More than 75 years since its closure, a Coventry tramline is becoming a reality once again. A tramway, similar to the one reintroduced to Nottingham in 2004, may be transporting passengers around Coventry in the near future. The new Coventry tramline plan is being developed by Warwick Manufacturing Group, funded by the Government’s Midlands Growth Fund.
A Little History
Coventry tramline has an interesting history. It begins in 1884 when Coventry and District Tramways Company launched the tramway service between Coventry and Bedworth. A number of steam trams were running from one station to another for 9 years. Then the service ceased for 2 years.
In 1895, the Coventry Electric Tramways Company Ltd launched an electric tramline. Electric trams were more popular than their steam counterparts due to fewer breakdowns. Many more tram stations appeared over the next 45 years. Unfortunately, in 1940, the Coventry tramline ceased to exist after heavy bombing during Coventry Blitz.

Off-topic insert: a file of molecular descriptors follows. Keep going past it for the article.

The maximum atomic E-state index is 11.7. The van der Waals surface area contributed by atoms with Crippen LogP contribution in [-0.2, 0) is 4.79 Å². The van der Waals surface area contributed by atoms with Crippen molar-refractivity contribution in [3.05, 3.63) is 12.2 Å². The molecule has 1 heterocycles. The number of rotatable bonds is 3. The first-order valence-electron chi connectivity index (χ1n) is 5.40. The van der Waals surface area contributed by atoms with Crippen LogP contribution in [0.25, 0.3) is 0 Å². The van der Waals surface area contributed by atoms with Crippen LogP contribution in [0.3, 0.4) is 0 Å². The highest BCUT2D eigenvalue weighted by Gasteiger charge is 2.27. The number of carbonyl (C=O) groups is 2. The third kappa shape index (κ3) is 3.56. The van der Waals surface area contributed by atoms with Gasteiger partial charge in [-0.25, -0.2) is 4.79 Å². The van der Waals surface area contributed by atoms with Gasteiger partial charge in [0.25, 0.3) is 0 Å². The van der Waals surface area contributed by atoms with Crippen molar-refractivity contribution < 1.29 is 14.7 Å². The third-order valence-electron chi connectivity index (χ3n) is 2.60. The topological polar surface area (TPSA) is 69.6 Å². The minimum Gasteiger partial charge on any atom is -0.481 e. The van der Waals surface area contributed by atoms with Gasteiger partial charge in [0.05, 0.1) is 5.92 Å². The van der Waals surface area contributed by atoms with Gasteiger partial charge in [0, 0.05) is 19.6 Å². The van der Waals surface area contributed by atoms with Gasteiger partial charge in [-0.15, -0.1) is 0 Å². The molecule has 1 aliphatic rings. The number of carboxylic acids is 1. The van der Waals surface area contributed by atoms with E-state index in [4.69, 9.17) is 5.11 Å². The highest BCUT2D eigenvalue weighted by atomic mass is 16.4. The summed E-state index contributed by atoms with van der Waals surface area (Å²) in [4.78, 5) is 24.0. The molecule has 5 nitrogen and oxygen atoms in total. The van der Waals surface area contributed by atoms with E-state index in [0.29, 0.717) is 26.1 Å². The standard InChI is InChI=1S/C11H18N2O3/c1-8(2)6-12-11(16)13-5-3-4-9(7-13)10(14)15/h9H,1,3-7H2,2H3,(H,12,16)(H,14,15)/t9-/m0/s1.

The New Era
The new tramline research and development project will cost about £6 million. The state-of-the-art battery-operated rail vehicles will run on a low-cost track without a driver.
The modern trams used in the UK are quite costly. Their average price is about £3 million per tram. Warwick Manufacturing Group is planning to create a supply chain to manufacture new driverless vehicles and tracks at a reasonable cost. The first one is expected to be ready in spring 2019.
The new driverless trams will connect different parts of Coventry to each other, making it more convenient to use public transportation rather than cars. However, convenience is not the only goal of this project. The tramline will reduce congestion in the city while also improving the environment.
The new light tram system is expected to be cheaper to build and run than any of the similar systems around the UK. The absence of drivers doesn’t just make the tram system cost-effective, it allows it to be more frequent, becoming a hop-on/hop-off type of service.
Coventry is the 9th largest city in England. It’s also the 22nd most congested city in the UK. The appearance of the new tramline can substantially improve traffic flow around the city and university. The experiment is expected to show the practicability of driverless tramlines for the rest of the large UK cities.
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